Lymphoma & related disorders

Hodgkin lymphoma

Classic Hodgkin lymphoma



Topic Completed: 1 December 2021

Minor changes: 1 December 2021

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Martha Frances Wright, M.D.
Emily Mason, M.D., Ph.D.
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Cite this page: Wright MF, Mason E. Classic Hodgkin lymphoma. PathologyOutlines.com website. https://www.pathologyoutlines.com/topic/lymphomanonBclassic.html. Accessed December 3rd, 2021.
Definition / general
  • Classic Hodgkin lymphoma (CHL): B cell derived lymphoma characterized by distinctive immunophenotype and relatively few malignant cells in a nonneoplastic inflammatory background
  • 4 subgroups (nodular sclerosis, mixed cellularity, lymphocyte rich, lymphocyte depleted) with distinct clinical, morphologic and epidemiologic characteristics
Essential features
  • B cell derived lymphoma characterized by distinctive immunophenotype and relatively few malignant cells in a nonneoplastic inflammatory background
  • 4 subgroups (nodular sclerosis, mixed cellularity, lymphocyte rich, lymphocyte depleted) with distinct clinical, morphologic and epidemiologic characteristics
  • Involves lymph nodes (cervical > axillary, mediastinal, paraaortic)
  • Bimodal age distribution: peaks at 15 - 35 years and 50 - 70 years
  • Multiple mechanisms to evade immunosurveillance, including upregulation of programmed death ligand 1 / programmed death ligand 2 (PDL1 / PDL2)
Terminology
  • Classical Hodgkin lymphoma
  • Hodgkin disease
ICD coding
  • ICD-10: C.81* - classic Hodgkin lymphoma
  • ICD-10: C.81.90 - classic Hodgkin lymphoma, unspecified, unspecified site
  • ICD-11: 2B30.1Z - classical Hodgkin lymphoma, unspecified
Epidemiology
  • CHL: ~90 - 95% of Hodgkin lymphomas
  • Bimodal age distribution: peaks at 15 - 35 years and 50 - 70 years
  • Epidemiology varies by subgroup (Br J Haematol 2019;184:45):
    • Nodular sclerosis (~70% of CHL in Western countries): F > M, age 15 - 35 years, most common in urban areas, wealthier nations and individuals with high socioeconomic status, minority (10 - 25%) EBV+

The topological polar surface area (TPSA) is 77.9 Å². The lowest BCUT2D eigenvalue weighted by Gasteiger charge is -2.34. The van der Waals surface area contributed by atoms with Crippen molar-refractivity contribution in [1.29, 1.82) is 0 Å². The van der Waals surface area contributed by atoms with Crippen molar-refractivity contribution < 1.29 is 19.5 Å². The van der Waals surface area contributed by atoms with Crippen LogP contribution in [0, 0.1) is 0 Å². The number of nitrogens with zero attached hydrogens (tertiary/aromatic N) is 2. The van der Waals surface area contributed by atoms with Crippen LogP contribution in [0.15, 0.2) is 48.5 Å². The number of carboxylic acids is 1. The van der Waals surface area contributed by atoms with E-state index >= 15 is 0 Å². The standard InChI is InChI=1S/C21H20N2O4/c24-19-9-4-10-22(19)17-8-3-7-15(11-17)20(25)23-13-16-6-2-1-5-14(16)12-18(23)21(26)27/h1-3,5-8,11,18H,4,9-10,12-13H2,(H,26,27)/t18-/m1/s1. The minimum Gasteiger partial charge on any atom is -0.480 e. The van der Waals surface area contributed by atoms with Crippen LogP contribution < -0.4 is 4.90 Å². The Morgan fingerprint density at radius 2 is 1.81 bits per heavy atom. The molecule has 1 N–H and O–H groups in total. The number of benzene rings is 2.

• Mixed cellularity (~20% of CHL): children and adults > 60 years, M > F, more common in developing countries and rural areas, majority (70 - 80%) EBV+
    • Lymphocyte rich (~5% of CHL): M > F, age 30 - 50 years
    • Lymphocyte depleted (<1% of CHL in Western countries): M > F, age 30 - 70 years
Sites
  • Lymph nodes (cervical > axillary, mediastinal, paraaortic)
  • Mediastinal involvement in 80% of nodular sclerosis CHL
  • Extranodal sites: spleen (20%), liver, lungs, bone marrow (5%)
  • Typical anatomic distribution varies by subgroup (Br J Haematol 2019;184:45):
    • Nodular sclerosis: mediastinal, cervical, supraclavicular lymph nodes
    • Mixed cellularity: peripheral lymph nodes, spleen, bone marrow
    • Lymphocyte rich: peripheral lymph nodes
    • Lymphocyte depleted: retroperitoneal lymph nodes, abdomen, bone marrow
Pathophysiology
  • Pathophysiology incompletely understood
  • Malignant Reed-Sternberg cells derived from preapoptotic germinal center B cells with a disrupted B cell program (Blood 2000;95:1443)
  • In a subset of cases, IgVH mutations lead to dysfunctional / absent B cell receptor, prohibiting antigenic selection; incompatible with survival of normal B cells (J Exp Med 1996;184:1495)
  • Postulated to circumvent apoptosis by differentiating toward distinct subset of CD30+ post germinal center memory B cells (J Clin Invest 2018;128:2996)